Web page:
Fitness

Keeping well with fitness trackers

Tech meets health in these wearable devices

Some men cope with the stress of facing their 40th birthday by purchasing a fancy new sports car. Others take a big trip.

Jeff Barr bought a dog and a fitness tracker. His choices — a Basenji he calls Basie and the Fitbit Flex — have helped him shed 40 pounds in the past year. Basie has helped a bit, but his Fitbit has been the difference maker.

“When I turned 40, I decided I didn’t want to be a sedentary person anymore,” said Barr, a software engineering manager, now 41, who moved to Bend from Las Vegas three years ago. “The dog forced me outside, but I needed to have metrics to measure what I was doing and that’s where Fitbit came in.”

Pedometers have been around for ages. The ancient Romans counted steps with a device they hooked to their carts called a hodometer. Leonardo da Vinci experimented with pedometer designs and Thomas Jefferson reportedly bought one in France and introduced them to America. But in the past five years or so, a number of companies have introduced activity trackers that do a lot more than just measure steps. In Bend, where it’s not uncommon to hear absurdly fit looking men and women trading notes about their latest triathlon, activity trackers are becoming ubiquitous, if you know where to look (shoelaces, wrists, waistbands, and, on women, bras).

Features vary from brand to brand, but most trackers in the $100 range can track steps, miles, calories consumed and burned, floors climbed and sleep quality. Gale Orcutt, a sales associate at Bend’s REI, said that Fitbit, which released the first activity tracker in 2009, is still the most popular brand, with their One and Flex models leading the way.

“People also really like the Polar Loop, because they are kind of sleek looking,” she said. “If they want to measure their heart rate, they go with Polar Loop or one of the Garmin trackers.”

Other popular trackers include the JawBone Up24, which is very lightweight and inconspicuous, the Nike + Fuelband, which is stylish and has a user-friendly app, and the Misfit Shine, which looks like a high-end watch and has a cool halo of lights on its face that shows users how close they are to achieving their daily step goal.

John Hammarley, who runs his own video production company in Bend and is a feature reporter on the television program “MyWindow,” uses a Misfit Shine, because it’s one of the few activity trackers that can measure swimming strokes and convert them to steps. A year after hiring a fitness trainer at the Athletic Club of Bend and purchasing the Misfit, he has lost 20 pounds and says he’s kept the weight off.

“Everyone in my whole family has died of heart disease so I want to make sure I do everything I can to keep my heart from giving out,” said Hammarley, 62. “I’m from the Midwest; I’m a goal oriented guy. Having a goal every day and the fact that this thing is strapped to my wrist, it helps.”

Jeff Barr said that he had a scare after getting a physical when he turned 40.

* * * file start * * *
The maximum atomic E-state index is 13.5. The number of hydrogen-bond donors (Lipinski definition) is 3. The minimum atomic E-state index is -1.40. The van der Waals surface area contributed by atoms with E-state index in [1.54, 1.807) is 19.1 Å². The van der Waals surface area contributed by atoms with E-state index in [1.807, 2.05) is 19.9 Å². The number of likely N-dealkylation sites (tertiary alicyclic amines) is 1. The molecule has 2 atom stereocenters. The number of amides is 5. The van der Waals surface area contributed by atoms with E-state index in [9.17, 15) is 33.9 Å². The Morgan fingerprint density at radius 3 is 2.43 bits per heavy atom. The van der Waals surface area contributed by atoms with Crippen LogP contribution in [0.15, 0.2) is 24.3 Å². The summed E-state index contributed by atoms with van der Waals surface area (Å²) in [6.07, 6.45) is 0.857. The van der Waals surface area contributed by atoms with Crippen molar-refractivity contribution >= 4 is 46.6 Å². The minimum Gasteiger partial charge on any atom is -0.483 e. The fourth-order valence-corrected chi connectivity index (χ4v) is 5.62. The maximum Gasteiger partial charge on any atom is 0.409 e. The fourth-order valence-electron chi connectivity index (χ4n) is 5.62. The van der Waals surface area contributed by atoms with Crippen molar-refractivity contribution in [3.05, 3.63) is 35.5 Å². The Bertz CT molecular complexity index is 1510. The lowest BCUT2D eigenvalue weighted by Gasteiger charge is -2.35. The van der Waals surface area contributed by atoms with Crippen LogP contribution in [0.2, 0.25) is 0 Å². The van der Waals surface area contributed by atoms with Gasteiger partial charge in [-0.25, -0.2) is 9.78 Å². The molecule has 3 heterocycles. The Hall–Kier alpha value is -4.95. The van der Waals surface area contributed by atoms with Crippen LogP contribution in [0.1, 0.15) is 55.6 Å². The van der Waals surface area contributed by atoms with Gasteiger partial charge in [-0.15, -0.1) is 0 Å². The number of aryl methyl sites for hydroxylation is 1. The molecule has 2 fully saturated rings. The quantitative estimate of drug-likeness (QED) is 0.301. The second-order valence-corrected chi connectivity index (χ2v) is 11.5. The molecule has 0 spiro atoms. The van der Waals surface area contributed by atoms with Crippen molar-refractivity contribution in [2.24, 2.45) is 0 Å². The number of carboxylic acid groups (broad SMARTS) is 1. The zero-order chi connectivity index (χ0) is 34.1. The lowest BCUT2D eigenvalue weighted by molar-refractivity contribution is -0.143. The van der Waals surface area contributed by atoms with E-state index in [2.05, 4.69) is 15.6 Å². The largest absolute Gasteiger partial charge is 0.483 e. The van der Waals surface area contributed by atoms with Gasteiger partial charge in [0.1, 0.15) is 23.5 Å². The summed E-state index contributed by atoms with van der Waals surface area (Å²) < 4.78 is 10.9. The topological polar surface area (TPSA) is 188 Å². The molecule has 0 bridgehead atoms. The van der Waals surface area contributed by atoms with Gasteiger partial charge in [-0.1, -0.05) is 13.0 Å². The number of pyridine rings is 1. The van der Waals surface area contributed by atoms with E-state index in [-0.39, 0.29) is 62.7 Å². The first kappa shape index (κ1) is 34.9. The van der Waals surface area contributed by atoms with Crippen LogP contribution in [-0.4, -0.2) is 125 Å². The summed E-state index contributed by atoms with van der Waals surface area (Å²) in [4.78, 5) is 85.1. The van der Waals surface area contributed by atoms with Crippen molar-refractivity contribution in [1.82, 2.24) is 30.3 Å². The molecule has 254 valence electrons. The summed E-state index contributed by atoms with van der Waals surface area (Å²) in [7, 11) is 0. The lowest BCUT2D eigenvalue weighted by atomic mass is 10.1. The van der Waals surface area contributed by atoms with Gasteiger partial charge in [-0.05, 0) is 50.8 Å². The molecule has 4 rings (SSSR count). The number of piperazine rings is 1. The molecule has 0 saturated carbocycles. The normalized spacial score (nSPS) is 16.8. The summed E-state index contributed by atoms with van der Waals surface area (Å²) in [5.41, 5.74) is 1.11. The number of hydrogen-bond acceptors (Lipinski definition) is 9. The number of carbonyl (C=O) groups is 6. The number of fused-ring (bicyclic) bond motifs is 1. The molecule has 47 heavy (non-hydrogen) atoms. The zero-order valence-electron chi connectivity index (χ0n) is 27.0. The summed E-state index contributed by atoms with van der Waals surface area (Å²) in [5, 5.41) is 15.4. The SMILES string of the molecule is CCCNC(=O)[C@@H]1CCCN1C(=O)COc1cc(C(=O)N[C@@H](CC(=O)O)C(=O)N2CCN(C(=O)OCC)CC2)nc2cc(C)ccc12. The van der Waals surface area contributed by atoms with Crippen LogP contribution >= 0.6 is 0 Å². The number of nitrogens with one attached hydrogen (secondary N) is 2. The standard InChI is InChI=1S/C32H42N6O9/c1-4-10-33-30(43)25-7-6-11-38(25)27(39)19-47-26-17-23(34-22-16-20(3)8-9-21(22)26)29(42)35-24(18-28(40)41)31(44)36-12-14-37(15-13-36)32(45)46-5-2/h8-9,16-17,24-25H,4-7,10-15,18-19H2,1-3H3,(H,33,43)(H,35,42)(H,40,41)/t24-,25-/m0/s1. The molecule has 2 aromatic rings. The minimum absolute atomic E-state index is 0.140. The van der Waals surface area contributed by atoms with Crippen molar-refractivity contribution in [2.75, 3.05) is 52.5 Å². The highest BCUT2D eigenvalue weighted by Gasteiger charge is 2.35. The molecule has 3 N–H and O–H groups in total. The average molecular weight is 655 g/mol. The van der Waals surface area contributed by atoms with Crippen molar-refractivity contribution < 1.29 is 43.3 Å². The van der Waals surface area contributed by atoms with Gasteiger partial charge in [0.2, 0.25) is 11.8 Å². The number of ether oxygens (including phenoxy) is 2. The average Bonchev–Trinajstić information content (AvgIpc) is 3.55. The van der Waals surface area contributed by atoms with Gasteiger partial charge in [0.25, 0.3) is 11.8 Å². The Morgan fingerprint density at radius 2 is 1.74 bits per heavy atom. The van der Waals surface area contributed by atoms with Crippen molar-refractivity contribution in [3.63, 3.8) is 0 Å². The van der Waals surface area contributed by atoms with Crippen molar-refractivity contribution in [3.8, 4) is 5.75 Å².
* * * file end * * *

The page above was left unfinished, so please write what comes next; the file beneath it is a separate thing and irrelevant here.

“I’ve always been heavier, but when I was younger, I didn’t really care that much,” he said. “But when I hit 40, I thought, I can’t pretend I’m still young. If I keep this up for another 10 years, I’m going to be dead of a heart attack.”

Barr spends 8 to 10 hours a day in front of a computer. He tried various ways to change his sedentary lifestyle, including buying a stand-up desk, but nothing worked until he bought the Fitbit a year ago. Now he runs 4 miles a day and charts his progress on the Fitbit app several times a day.

“If I get to the end of the day and I’m only at 7,000 steps, I get a little panicked because I know it’s going to look really bad,” said Barr, a native of Saskatchewan. “I like checking my fitness graph online and I want to see it look a certain way.”

He wears his Fitbit Flex everywhere — including the shower — to make sure he gets credit for every step and he uses it to count calories and chart his sleep quality and quantity. The Fitbit’s sleep function has helped him determine that he needs six hours of sleep per night to function at full capacity.

Many of the activity trackers have a social component that allows users to compare their stats with friends, but Hammarley, who has completed 12 marathons and two Iron Man competitions, says that he prefers to keep his activity private.

“I’m a closet fitness tracker,” he said. “Bend is so fitness-oriented that I’m probably too intimidated to share my fitness information with people who are much fitter than me. They’d think my stats are chump change.”

Barr likes the fact that Fitbit sends him an email each week with detailed performance statistics and he’s joined a Bend group on the Fitbit website, where he can chart his stats versus other Fitbit users in Bend.

“There’s a guy named Aaron who always seems to have the most steps each week,” he said. “One of these days, I’d like to log into the group and see my name on top.”

— Reporter: dave.seminara@gmail.com

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